Perhaps these still weren’t exactly my most special beers, I may be too selfish to share them, but they were still bottles I wouldn’t reach for on a school night just for a laugh. It was great to have company with me to appreciate a variety of tastes, rather than just necking the coldest alcoholic drink within reach. I’ll keep waiting until I land that dream job, or buy a house or have a truly truly awful day to grab the more expensive beverages within the collection. My Abstrakt’s will continue to be stuck at the back, next to the Imperial Stouts and Barley Wines that are being aged purposely. But if I have a good reason to see them out, not just because it’s Thursday, then maybe…

Comments

Popular posts from this blog

Children and Dogs in Pubs and Bars

  I once took my niece to the pub. She was either 1 or 2 years of age. I often looked after her on Saturdays and on one of our weekly walks, for the first time, I stopped by the local pub, mainly because my friend was there with his daughter of similar age. The two kids got on well together and it was a lovely couple of hours; a perfect showcase of adult friends and their children existing in public houses. But my sister was furious. She didn’t rant or rave but her lips were purser than a 90s children’s show teacher. It was here that I learned of the effect that our childhood had had upon her. She recalls many an afternoon being bored in the corner of pubs that our Dad had dragged us to, arms folded in the corner with nothing to do, and she doesn’t want the same for her children. The idea of her first born being taken to pubs infuriates her; fearful that they would be subjected to the same unhappy experiences that she was.  I don’t recall those times in the same way as my s

My Life in Guinness - Drink What You Like

      I first obtained my booze “bragging rights” drinking 4 cans of the black stuff at a house party in my mid-teens. Teenage masculinity was judged on one’s ability to put away alcohol in the early noughties. It appears trite and toxic now but, as a 15-year-old, to hear my older brother’s friends say “Well played mate, I couldn’t down that stuff” was the kind of social praise we devoured.   It didn’t occur to me then that twenty years on the same drink would be causing an industry existential crisis. I wasn’t pondering the reasoning behind my drink choice 20 years ago. It was fairly simple: I drank Guinness because I liked the taste. I differed from my friends in that sense, who chose crates of Fosters and Bacardi Breezers for house parties as it was the done thing. At least two of those present at those gatherings would go on to use the common phrase “Let’s be honest – nobody really likes the taste of beer” in their adult life and expect universal agreement.   It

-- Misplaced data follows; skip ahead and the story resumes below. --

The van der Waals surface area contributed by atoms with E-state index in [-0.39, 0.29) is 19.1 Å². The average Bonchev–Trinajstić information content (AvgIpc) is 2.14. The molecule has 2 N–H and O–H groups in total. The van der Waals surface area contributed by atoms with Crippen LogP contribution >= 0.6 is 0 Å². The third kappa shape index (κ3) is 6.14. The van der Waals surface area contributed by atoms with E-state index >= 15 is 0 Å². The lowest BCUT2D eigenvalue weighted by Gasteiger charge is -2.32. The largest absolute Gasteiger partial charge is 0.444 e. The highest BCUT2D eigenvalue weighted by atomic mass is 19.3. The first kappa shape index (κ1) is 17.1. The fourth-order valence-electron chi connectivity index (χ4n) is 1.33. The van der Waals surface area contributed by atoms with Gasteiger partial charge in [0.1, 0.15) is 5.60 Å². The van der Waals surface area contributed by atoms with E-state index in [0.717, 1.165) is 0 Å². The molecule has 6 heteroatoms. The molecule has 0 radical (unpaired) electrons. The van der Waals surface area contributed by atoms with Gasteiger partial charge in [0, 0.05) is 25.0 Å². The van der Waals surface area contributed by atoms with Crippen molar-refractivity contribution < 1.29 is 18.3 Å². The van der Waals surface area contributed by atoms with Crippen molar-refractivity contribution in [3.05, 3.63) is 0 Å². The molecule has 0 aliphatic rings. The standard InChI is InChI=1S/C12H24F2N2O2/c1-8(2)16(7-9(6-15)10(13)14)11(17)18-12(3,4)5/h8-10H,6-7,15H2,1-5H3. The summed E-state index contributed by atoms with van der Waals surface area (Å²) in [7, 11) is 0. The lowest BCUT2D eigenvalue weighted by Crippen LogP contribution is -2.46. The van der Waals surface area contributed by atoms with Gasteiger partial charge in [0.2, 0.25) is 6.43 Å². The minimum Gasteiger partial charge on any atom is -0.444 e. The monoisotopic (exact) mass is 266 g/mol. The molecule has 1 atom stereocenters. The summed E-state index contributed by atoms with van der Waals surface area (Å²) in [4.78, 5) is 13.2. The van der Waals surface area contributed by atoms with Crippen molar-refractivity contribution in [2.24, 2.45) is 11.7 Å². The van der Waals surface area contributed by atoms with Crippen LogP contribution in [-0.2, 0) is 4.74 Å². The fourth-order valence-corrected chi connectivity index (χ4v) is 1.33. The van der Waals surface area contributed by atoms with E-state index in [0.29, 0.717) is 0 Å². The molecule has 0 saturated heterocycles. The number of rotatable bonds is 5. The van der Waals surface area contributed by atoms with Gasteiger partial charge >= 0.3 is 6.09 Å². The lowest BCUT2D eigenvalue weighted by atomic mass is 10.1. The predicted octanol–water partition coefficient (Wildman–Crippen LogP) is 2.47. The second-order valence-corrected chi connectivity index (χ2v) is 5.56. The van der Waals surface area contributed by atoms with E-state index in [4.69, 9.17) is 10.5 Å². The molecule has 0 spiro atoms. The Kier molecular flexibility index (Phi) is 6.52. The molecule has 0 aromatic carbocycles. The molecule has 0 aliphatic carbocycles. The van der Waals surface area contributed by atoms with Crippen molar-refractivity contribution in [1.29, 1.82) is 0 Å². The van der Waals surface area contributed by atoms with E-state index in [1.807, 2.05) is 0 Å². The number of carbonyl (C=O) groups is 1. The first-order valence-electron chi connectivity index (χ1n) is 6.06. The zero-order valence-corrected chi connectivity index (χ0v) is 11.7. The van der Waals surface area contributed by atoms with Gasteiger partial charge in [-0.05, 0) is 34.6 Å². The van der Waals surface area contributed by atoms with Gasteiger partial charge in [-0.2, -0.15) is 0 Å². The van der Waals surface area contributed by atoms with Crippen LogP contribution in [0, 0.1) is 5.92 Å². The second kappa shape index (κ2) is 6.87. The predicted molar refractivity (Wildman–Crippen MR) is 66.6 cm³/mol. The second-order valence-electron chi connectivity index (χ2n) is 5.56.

The Ten Pubs That Made Me - Part 3: Dr Okell's / My Foley's Tap House and Leeds

A pint in Mr Foley's Tap House from December 2022     This is Part 3 (the fourth post) of an ongoing project. Please see the beginning of Part 0 for details.    Come the end of this journey, there may be a lesson in procrastination that I am unlikely to heed. These posts stem from a list that I made three years ago and a series that I embarked on 18 months ago. We’ve only now reached a 30% completion rate and with this post we are back to fail for the second time.   This odyssey began with a trip to Mr Foley’s Tap House in February 2022 – named Dr Okell’s bar on my first visits in 2005 – only to discover that it was closed. It did reopen by the time that the post was coming out and I managed a brief visit in December 2022. However, my July 1 st 2023 trip to Leeds, on which this post is based, is met with this sign at the door of the bar:      A quick check of social media shows an Instagram post from the day before (June 30 th ) announcing the closure of the